With the dawn of Roman Empire, Rome established its relations with the alien states. They also developed a system for dealings with the alien states. This system is known as Jus gentium which means law of nations. The Jus gentium is the real contribution of Rome in the development of International Law.

The Jus gentium was a Code of rules applied to the dealings with the citizens of different nations. This code of rules is very similar to the International Law. This is the greatest contribution of Rome to the development of International Law.

Second Period:

There was no development in the International Law so long as the Roman Empire existed. The theory of common superior (supreme) over all political units of the world was popular. After the fall of Roman Empire Feudal states emerged. The feudal rulers protested against the supremacy of the church.

The concept of territorially independent state was brought in with the advent of feudal system. The supremacy of Pope was questioned. Pope’s interference in the internal matters of different states annoyed the European rulers. The rulers abolished the authority of Pope and organised nation-states.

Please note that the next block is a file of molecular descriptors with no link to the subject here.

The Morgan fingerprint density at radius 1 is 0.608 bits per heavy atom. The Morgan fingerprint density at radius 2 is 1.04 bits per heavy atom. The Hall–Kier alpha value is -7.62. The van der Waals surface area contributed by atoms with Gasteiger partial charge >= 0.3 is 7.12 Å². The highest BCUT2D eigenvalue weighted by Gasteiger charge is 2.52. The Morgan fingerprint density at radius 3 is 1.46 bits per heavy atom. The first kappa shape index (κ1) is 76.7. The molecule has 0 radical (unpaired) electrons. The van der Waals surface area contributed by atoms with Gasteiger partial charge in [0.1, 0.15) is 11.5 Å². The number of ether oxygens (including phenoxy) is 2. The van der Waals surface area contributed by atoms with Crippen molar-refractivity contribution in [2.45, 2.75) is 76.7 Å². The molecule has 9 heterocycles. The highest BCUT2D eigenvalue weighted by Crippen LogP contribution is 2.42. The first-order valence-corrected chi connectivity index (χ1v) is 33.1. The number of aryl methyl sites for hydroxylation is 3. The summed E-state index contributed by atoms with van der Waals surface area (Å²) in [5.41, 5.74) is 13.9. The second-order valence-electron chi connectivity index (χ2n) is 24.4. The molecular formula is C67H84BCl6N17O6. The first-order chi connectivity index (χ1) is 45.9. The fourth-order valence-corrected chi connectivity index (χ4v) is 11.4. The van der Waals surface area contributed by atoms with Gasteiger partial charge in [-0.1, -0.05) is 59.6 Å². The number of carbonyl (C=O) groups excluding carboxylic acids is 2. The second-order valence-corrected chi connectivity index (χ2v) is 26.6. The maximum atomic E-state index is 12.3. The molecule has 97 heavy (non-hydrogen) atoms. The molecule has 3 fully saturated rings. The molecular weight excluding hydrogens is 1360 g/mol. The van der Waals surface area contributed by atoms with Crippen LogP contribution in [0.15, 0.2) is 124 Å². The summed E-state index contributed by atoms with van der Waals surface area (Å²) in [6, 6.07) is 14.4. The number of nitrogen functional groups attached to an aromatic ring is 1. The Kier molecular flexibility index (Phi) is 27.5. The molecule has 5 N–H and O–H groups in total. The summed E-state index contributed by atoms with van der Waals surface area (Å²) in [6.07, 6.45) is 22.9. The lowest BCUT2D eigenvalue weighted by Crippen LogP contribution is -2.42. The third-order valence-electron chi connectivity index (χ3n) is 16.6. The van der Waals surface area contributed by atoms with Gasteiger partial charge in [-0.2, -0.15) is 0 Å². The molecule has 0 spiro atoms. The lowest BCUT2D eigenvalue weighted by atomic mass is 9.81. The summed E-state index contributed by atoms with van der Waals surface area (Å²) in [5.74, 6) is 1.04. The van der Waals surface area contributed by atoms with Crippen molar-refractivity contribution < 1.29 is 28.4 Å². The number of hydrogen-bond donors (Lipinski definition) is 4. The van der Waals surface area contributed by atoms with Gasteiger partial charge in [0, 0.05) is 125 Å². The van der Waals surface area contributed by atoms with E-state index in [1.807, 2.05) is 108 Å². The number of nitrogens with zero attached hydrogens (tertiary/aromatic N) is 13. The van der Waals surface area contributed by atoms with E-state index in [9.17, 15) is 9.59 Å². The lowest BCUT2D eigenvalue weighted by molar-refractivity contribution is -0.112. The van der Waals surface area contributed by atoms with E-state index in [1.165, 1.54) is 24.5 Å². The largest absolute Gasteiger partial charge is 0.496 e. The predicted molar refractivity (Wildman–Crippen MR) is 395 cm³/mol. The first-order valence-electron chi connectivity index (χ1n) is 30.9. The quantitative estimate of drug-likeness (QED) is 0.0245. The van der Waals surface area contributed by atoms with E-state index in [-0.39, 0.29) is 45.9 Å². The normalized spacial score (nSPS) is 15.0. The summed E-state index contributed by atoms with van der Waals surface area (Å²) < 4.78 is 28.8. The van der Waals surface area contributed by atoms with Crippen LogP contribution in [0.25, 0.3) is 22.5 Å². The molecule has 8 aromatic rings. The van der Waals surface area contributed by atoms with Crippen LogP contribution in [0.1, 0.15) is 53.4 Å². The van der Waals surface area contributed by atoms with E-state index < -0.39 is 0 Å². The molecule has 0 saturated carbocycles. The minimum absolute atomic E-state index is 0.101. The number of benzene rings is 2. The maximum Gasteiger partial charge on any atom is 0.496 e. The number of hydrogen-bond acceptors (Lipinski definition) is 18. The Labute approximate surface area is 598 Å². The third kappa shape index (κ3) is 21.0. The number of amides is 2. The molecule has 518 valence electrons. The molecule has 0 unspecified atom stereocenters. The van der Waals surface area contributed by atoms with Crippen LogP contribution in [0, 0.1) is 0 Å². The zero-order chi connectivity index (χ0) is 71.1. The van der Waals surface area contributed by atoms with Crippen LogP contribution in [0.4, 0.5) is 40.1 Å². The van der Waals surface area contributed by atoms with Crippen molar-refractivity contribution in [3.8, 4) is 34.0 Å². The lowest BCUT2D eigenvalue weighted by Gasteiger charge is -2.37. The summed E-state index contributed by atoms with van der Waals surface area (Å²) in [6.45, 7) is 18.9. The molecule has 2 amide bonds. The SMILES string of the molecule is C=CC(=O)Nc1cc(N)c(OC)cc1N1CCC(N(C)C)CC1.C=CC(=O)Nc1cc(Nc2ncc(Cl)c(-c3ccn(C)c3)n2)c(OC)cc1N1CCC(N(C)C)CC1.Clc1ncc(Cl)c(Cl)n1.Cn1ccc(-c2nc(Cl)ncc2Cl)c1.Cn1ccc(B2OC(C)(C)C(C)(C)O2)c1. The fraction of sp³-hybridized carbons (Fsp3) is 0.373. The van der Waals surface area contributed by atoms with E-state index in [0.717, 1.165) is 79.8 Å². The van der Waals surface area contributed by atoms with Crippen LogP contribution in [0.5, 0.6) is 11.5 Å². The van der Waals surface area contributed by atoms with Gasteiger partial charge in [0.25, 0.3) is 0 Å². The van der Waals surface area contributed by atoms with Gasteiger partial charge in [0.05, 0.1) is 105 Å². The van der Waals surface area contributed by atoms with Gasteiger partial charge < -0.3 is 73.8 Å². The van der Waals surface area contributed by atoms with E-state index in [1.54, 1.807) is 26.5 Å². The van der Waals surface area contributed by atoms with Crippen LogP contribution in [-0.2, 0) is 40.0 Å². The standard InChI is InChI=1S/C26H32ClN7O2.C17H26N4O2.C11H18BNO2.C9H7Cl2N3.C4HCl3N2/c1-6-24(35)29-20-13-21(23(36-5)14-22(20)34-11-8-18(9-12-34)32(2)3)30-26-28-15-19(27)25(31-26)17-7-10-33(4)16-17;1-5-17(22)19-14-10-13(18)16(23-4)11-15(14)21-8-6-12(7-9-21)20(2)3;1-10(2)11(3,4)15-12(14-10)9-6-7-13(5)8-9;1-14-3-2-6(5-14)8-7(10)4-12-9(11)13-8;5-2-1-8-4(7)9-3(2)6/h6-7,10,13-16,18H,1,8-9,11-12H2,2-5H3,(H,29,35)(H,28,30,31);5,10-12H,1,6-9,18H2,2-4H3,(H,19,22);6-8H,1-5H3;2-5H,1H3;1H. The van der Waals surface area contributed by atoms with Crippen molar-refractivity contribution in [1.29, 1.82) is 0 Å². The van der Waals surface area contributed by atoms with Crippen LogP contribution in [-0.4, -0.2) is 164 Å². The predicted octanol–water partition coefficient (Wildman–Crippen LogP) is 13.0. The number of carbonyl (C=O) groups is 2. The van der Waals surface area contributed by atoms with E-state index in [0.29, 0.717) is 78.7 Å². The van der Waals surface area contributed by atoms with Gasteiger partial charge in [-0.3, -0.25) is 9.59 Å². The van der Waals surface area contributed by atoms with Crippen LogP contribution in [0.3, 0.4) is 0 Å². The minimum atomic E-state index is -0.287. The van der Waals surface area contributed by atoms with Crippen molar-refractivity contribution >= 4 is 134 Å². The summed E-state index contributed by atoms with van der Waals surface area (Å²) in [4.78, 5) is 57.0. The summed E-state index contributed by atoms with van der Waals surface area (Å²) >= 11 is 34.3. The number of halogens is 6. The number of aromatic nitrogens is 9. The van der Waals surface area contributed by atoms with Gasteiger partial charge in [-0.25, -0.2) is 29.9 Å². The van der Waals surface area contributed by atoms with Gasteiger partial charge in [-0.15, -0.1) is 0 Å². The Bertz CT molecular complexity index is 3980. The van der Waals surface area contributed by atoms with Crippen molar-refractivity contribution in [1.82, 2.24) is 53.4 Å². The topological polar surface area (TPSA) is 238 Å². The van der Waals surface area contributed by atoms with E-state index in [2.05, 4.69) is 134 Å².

Wars were declared by these nation-states against one another. The Church laid stress to carry out these wars in human ways. Ayala, the judge of Spanish Military Court; Mr. Genteel, a prominent figure of Italy; Suarge, the famous jurist of Spain and the political thinkers belonging to the latter half of sixteenth century maintained that the dealings between different States should be regulated by the Law of Reason. States should observe the Law of Reason while dealing with other states on international level.